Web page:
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Finally! Long-Awaited EEOC Guidance for Employers on COVID-19 Vaccinations

December 17, 2020

On December 16, 2020, the U.S. Equal Employment Opportunity Commission (EEOC) issued guidance for employers who are grappling with whether to make COVID-19 vaccinations mandatory for their workforce.

Up until now, employers could only guess what they could legally do—based on decade-old guidance previously issued by the EEOC regarding H1N1 vaccinations.

This latest COVID-19 specific guidance is a welcomed development for employers, although there will undoubtedly be more questions raised depending on a given employer’s unique situation.

As such, it is always advisable to consult with experienced employment counsel when navigating these issues.

According to the EEOC, the COVID-19 vaccination raises questions concerning the applicability of various employment laws, including the Americans with Disabilities Act (ADA), the Genetic Information Nondiscrimination Act of 2008 (GINA), and Title VII (including the Pregnancy Discrimination Act).

Below are the main highlights employers will want to know:

  • Employers can require their employees to get vaccinated, subject to certain limitations discussed below.
  • If the employer requires that employees get vaccinated, the ADA may be triggered depending on whether the vaccine is administered by a third party, as opposed to a vaccinator that the Employer contracted with to administer the vaccine to its workforce. In the case of the former, Employers can require proof of vaccination by the independent third party.
  • Employers should tread lightly when asking pre-screening questions of employees, as doing so could elicit information regarding a disability, thereby triggering the ADA. Similarly, Employers should avoid asking questions that may reveal genetic information—such as questions regarding the immune systems of family members—because doing so could violate GINA.
  • If the Employer makes vaccination purely voluntary, then the ADA’s rules regarding disability-related inquiries should not apply. And, if the employee refuses to voluntarily answer any pre-screening questions as part of a voluntary vaccination program, the employer can decline to administer the vaccine.
  • Of course, any information acquired during any employer vaccination program must be kept confidential in accordance with the ADA.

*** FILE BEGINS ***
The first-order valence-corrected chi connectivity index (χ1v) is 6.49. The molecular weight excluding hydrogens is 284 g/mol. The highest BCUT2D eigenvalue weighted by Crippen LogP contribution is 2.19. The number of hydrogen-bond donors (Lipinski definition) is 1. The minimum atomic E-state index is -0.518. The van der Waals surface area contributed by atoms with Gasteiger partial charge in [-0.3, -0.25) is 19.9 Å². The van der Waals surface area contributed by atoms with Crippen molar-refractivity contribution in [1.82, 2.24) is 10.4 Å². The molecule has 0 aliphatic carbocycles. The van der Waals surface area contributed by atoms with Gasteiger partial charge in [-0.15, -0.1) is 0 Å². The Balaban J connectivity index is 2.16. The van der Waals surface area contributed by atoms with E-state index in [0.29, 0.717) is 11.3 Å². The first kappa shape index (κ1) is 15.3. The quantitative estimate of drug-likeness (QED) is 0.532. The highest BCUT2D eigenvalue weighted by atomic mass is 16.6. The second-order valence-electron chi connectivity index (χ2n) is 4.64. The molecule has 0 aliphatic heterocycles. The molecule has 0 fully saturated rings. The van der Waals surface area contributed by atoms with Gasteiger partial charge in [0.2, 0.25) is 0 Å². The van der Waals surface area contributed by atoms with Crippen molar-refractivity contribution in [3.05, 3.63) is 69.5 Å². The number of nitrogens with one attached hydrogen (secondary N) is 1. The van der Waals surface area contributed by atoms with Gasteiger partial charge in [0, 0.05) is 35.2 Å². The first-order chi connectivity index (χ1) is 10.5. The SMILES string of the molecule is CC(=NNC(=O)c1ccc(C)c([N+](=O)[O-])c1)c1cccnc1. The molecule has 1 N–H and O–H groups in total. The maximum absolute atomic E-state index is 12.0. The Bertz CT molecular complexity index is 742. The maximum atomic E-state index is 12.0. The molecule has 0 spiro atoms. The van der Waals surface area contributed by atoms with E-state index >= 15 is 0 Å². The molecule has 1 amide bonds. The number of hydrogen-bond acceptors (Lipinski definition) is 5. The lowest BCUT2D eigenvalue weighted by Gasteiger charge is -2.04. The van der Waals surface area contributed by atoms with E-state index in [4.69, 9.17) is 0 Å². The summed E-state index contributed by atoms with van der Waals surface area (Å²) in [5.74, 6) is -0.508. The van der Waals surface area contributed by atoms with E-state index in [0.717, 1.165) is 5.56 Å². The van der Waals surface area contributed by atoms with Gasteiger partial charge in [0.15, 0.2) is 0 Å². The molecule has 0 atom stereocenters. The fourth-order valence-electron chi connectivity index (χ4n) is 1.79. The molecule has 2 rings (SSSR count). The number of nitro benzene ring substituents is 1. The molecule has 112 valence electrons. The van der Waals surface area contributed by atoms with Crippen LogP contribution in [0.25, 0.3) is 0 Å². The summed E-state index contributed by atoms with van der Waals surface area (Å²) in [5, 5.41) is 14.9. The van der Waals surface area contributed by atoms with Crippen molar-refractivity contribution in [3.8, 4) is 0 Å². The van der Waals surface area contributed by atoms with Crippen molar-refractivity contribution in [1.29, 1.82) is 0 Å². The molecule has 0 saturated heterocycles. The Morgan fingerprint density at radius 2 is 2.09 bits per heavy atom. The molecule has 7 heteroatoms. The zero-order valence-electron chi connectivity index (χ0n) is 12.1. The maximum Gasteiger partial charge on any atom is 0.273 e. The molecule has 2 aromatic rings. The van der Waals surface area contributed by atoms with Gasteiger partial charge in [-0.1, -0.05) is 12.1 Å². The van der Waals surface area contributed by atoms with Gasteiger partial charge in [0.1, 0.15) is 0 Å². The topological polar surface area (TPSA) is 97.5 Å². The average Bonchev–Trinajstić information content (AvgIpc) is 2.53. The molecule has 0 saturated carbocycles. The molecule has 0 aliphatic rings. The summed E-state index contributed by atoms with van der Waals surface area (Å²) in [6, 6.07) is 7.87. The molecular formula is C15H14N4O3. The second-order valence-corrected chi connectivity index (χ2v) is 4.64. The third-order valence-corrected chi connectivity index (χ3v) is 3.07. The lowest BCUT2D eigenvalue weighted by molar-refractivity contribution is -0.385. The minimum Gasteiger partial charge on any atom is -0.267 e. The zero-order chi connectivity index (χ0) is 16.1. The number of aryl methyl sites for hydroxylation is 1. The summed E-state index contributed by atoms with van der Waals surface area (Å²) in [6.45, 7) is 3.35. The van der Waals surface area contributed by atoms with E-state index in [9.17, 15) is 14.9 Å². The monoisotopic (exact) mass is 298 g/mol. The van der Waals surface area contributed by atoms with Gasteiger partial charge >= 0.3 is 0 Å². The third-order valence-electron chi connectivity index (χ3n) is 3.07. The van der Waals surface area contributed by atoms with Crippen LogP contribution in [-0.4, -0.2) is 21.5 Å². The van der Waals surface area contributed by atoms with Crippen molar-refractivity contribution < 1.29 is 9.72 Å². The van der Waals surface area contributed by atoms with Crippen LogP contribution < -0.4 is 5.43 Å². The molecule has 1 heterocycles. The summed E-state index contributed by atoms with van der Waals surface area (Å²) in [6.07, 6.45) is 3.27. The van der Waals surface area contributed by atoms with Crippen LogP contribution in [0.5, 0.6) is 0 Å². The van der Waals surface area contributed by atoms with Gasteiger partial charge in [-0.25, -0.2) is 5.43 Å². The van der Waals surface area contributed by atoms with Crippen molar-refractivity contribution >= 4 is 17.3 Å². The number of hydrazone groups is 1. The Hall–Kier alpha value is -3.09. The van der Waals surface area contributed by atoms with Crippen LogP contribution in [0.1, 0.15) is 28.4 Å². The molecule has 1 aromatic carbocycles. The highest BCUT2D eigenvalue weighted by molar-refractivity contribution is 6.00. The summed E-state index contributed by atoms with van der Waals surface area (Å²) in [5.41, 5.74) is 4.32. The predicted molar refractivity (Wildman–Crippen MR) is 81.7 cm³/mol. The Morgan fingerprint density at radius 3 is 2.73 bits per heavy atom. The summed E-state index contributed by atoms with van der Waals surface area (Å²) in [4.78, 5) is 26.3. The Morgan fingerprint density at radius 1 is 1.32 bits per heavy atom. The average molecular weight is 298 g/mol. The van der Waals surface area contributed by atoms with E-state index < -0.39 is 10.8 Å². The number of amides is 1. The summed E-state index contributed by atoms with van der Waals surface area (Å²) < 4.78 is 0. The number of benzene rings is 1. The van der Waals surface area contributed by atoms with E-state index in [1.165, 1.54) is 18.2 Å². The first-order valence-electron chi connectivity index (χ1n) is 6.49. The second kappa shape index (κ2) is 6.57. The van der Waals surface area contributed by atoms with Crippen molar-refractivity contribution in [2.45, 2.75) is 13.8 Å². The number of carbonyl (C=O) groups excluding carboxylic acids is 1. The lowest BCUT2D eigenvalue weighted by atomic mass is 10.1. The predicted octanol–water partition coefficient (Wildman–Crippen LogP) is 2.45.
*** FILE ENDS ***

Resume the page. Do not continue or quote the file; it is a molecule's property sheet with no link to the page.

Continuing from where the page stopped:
• If an employee voluntarily discloses that he or she has a disability that prevents them from getting vaccinated, the ADA’s interactive process is triggered, and employers will need to consider whether an unvaccinated employee poses a “direct threat” to others in the workplace. Even if there is a direct threat, Employers must still consider whether reasonable accommodations are available that would eliminate or reduce the risk, e.g., allowing the employee to work remotely.
  • If an employee refuses to get vaccinated based on a sincerely held religious belief, employers will need to accommodate the employee’s religious belief, unless there is undue hardship. Employers should err on the side of caution when assessing sincerely held religious beliefs, unless there is objective evidence that debunks the sincerity of the employee’s claimed religious belief. 
  • If an employee cannot get vaccinated for COVID-19 because of a disability or sincerely held religious belief, practice, or observance, and there is no reasonable accommodation possible, then it would be lawful for the employer to exclude the employee from the workplace. This does not mean the employer may automatically terminate the worker. Rather, the EEOC cautions employers to consider whether other EEO laws may be implicated at federal, state, and local levels. 
  • Administering a COVID-19 vaccination to employees or requiring employees to provide proof that they have received a COVID-19 vaccination does not implicate GINA because it does not involve the use of genetic information to make employment decisions, or the acquisition or disclosure of “genetic information” as defined by the statute. However, as previously mentioned, employers should not ask pre-screening questions that amount to a request for genetic information in violation of GINA.

Read the full text of the EEOC’s latest guidance here in Section K.

We will continue to monitor this and other developments in the ever-changing COVID-19 landscape. In the meantime, stay safe and informed.